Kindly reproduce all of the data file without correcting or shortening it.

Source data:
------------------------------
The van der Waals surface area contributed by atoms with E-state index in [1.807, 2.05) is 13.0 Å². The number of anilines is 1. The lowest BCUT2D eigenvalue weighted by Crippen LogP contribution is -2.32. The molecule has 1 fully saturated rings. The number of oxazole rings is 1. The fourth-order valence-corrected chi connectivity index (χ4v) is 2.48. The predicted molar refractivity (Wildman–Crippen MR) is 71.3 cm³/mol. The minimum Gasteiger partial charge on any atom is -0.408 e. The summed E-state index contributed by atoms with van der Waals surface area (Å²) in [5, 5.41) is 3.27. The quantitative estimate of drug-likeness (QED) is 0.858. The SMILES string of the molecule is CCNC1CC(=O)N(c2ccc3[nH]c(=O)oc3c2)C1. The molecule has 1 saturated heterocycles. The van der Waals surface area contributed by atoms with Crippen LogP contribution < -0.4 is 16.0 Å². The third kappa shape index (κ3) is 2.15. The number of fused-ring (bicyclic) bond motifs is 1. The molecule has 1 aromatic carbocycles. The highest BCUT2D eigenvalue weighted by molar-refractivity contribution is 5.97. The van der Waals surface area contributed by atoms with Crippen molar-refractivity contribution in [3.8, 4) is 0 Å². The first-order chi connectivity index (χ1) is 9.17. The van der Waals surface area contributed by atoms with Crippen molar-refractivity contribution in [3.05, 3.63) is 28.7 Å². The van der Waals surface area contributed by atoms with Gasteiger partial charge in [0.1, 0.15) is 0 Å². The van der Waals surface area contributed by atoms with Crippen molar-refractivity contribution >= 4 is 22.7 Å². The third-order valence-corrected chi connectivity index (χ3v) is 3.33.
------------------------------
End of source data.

The van der Waals surface area contributed by atoms with E-state index in [1.807, 2.05) is 13.0 Å². The number of anilines is 1. The lowest BCUT2D eigenvalue weighted by Crippen LogP contribution is -2.32. The molecule has 1 fully saturated rings. The number of oxazole rings is 1. The fourth-order valence-corrected chi connectivity index (χ4v) is 2.48. The predicted molar refractivity (Wildman–Crippen MR) is 71.3 cm³/mol. The minimum Gasteiger partial charge on any atom is -0.408 e. The summed E-state index contributed by atoms with van der Waals surface area (Å²) in [5, 5.41) is 3.27. The quantitative estimate of drug-likeness (QED) is 0.858. The SMILES string of the molecule is CCNC1CC(=O)N(c2ccc3[nH]c(=O)oc3c2)C1. The molecule has 1 saturated heterocycles. The van der Waals surface area contributed by atoms with Crippen LogP contribution < -0.4 is 16.0 Å². The third kappa shape index (κ3) is 2.15. The number of fused-ring (bicyclic) bond motifs is 1. The molecule has 1 aromatic carbocycles. The highest BCUT2D eigenvalue weighted by molar-refractivity contribution is 5.97. The van der Waals surface area contributed by atoms with Crippen molar-refractivity contribution in [3.8, 4) is 0 Å². The first-order chi connectivity index (χ1) is 9.17. The van der Waals surface area contributed by atoms with Crippen molar-refractivity contribution in [3.05, 3.63) is 28.7 Å². The van der Waals surface area contributed by atoms with Gasteiger partial charge in [0.1, 0.15) is 0 Å². The van der Waals surface area contributed by atoms with Crippen molar-refractivity contribution >= 4 is 22.7 Å². The third-order valence-corrected chi connectivity index (χ3v) is 3.33.